On my The Hours post, Lynn S. points out I assume Philip Glass is in fact popular on an absolute basis i.e. compared to all other commerical music. To quickly find a proxy for the popularity of Philip Glass, I surveyed the Amazon sales rank for classical CDs and filtered for the top recordings with one or more American classical works (defined broadly). With the second column of the table below the overall Amazon sales rank for all music CDs, here's the aworks/Amazon top 10 sellers:
|1||84||The Most Relaxing Classical Album...Ever!||various||Adagio for Strings. Barber etc.|
|2||312||How Sweet the Sound: Spirituals & Traditional Gospel||Chanticleer||Amazing Grace etc.|
|3||320||American Angels||Anonymous 4||various|
|4||531||West Side Story||original cast, Bernstein, Sondheim|
|5||591||On the Transmigration of Souls||John Adams|
|6||768||Bernstein Century - Copland: Appalachian Spring, Rodeo, etc||Leonard Bernstein||Rodeo, Billy the Kid, Fanfare for the Common Man, Appalachian Spring. Copland|
|7||877||25 Classical Favorites||various||The Stars and Stripes Forever. Sousa etc.|
|8||939||Best of the Millennium: Top 40 Classical Hits||various||Rhapsody in Blue. Gershwin etc.|
|9||1366||Essential Guitar: 33 Guitar Masterpieces||various||Prelude. John Williams etc.|
|10||1433||Complete a Capella Works 1991-2001||BYU Singers etc.||Various by Eric Whitacre|
Unbeknownst to me, Eric Whitacre, born in 1970 and who studied at Julliard, seems to have a hit, relatively speaking. Deborah Kravetz reviews: Eric Whitacre’s Water Night (1996) brings out astringency and
mystery with bi-tones that chill, to accompany the English text by Mexican
poet Octavio Paz
Otherwise, with the exception of the topical John Adams, the list looks quite traditional.
The Hours soundtrack by Philip Glass is, overall, #2465 and The Hours piano solo CD is #7318. To further blur distintions, The Hours soundtrack is categorized as popular music but the piano music is classical (as is The Fog of War soundtrack). Ok, I'll use critic Robert Christgau's terminology and call Philip Glass "semi-popular" which of course is nebulous.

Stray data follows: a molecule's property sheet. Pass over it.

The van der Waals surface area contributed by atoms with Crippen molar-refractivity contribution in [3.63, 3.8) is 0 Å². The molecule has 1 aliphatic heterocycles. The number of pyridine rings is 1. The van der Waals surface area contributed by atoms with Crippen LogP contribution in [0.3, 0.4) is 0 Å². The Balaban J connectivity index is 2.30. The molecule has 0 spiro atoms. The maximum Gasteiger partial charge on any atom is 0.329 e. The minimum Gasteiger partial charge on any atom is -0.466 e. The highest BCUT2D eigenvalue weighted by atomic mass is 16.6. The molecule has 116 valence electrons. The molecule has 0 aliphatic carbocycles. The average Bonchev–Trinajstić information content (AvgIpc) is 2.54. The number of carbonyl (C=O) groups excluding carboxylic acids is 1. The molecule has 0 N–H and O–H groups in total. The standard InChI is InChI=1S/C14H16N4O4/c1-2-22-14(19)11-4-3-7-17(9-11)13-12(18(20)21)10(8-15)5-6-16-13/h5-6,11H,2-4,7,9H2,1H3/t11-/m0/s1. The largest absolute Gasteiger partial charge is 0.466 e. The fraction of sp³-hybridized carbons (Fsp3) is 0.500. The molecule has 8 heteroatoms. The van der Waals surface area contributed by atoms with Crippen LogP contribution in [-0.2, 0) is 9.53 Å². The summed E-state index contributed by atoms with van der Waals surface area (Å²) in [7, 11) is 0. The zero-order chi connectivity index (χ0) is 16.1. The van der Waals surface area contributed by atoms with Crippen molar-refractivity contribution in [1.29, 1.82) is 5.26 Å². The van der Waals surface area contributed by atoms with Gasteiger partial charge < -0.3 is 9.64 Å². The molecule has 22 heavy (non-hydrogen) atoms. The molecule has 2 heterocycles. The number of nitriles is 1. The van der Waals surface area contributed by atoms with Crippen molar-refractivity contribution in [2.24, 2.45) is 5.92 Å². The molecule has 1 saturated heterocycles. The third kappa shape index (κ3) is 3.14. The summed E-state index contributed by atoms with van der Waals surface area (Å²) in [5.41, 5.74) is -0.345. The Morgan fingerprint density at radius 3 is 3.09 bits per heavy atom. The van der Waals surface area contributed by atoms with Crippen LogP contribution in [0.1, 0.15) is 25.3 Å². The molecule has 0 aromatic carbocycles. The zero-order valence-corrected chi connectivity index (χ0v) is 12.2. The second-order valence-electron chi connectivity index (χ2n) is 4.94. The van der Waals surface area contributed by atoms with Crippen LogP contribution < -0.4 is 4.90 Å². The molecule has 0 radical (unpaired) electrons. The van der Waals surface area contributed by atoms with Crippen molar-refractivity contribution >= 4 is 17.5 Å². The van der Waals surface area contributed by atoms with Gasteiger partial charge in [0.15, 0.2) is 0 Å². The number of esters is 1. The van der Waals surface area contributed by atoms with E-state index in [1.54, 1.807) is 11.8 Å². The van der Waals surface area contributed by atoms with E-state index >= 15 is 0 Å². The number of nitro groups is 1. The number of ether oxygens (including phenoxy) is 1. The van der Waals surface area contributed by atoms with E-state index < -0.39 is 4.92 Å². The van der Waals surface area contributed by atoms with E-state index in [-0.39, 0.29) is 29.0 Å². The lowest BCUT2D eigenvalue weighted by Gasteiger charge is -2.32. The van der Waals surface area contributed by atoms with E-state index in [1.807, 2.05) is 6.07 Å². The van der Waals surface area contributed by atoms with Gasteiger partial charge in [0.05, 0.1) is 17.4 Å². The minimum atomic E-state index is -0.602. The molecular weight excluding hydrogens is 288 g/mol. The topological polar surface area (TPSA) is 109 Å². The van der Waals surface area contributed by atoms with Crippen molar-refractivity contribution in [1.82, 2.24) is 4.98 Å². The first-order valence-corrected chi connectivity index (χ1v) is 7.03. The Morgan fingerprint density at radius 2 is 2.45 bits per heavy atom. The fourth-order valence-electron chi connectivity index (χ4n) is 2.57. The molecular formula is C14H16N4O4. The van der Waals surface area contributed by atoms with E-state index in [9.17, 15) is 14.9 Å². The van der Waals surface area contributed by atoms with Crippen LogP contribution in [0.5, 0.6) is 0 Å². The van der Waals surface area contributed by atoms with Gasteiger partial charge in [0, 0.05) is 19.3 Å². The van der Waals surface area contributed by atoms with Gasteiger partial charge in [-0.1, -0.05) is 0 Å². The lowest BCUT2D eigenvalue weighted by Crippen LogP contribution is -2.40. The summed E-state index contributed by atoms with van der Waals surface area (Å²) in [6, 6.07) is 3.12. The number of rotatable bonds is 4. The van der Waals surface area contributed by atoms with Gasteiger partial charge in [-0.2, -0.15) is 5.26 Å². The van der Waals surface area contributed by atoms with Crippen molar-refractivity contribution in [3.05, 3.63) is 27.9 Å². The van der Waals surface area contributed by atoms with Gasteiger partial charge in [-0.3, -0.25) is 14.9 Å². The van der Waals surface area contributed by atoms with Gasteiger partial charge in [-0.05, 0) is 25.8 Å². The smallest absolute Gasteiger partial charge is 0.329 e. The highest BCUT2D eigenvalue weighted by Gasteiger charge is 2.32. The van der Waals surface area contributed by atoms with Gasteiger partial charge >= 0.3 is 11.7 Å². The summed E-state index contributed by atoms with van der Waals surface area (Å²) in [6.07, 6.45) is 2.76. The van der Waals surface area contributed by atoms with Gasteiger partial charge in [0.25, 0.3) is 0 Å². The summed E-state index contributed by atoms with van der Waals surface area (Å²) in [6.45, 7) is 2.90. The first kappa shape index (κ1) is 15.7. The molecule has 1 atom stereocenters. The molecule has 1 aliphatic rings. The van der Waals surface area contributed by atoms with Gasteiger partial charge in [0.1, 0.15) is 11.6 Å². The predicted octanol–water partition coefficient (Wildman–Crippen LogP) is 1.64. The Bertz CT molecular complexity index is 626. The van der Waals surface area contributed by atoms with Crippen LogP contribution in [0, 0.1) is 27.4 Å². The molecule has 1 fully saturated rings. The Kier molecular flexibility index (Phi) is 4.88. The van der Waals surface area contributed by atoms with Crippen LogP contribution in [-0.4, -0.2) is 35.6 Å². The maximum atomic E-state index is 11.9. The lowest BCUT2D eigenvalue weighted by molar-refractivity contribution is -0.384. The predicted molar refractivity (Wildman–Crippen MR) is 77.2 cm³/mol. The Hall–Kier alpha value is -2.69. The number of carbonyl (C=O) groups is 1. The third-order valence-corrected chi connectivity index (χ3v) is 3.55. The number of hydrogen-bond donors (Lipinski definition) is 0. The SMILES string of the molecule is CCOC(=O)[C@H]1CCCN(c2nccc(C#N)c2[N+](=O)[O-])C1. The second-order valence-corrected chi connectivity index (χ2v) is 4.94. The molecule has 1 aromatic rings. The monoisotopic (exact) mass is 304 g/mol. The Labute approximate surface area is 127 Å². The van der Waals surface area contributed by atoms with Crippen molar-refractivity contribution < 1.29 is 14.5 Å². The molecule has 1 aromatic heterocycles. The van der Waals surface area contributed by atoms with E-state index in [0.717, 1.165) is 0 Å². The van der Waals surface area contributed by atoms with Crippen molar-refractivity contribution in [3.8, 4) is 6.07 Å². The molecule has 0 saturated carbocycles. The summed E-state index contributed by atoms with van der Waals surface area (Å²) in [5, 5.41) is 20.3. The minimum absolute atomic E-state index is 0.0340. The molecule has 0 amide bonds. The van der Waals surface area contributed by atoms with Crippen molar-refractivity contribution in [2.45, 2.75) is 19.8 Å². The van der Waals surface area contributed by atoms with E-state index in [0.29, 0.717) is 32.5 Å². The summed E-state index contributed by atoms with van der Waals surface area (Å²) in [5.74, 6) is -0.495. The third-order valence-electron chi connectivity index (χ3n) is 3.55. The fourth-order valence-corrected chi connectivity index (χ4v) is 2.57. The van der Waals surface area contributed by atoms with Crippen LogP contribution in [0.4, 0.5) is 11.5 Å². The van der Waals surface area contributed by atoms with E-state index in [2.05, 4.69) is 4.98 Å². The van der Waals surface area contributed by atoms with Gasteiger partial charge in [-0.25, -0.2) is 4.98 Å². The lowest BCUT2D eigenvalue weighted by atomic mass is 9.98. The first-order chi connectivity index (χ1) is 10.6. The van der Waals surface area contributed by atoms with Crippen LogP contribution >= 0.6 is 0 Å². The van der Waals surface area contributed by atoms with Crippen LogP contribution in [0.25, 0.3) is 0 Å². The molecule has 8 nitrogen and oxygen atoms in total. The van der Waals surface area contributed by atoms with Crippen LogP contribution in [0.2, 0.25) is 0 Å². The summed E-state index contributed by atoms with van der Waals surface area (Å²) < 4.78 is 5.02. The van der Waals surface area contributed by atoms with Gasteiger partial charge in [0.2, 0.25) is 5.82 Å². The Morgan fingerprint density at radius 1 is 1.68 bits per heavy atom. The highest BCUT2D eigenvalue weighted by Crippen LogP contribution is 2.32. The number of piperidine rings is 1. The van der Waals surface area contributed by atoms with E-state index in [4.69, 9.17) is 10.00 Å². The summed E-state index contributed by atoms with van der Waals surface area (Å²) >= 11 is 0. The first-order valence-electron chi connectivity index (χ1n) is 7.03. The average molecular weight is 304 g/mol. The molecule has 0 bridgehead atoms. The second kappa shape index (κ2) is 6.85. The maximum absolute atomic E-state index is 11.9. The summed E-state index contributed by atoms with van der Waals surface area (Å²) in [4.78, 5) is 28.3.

Incidentally, the top classical recording (and 74th overall) is Elvis Costello's reverse crossover Il Signo and the least-selling classical recording I could find at #467,039 overall is Schönberg: Pelleas Und Mélisande/Reger: Serenade in G Major, Op. 95. To compete at the bottom of the list, I am thinking of producing a CD The Least Relaxing Classical Music... Ever! with tracks by Antheil, Ives, Curran, Cage, et al.
Update: The October Wired Magazine has an article "The Long Tale" (still offline) describing how new media merchants like Amazon, Rhapsody, Netflix et al benefit from the expanded number of low-volume product they can sell. In some cases, companies may generate more revenue from the back catalog, obscure titles, and other niches than they do from the "hits." Since the overhead for more titles is inherently low for cyberspace "stock" versus traditional commerce, the effect is likely to continue to scale. So, maybe for the future of classical music, it may not matter that only items like the classical Elvis Costello and titles like The Most Relaxing Classical Album...Ever! are in the top 100 Amazon music CDs. It may be more important people are buying everything up to and including #467,039, that Schönberg/Reger CD.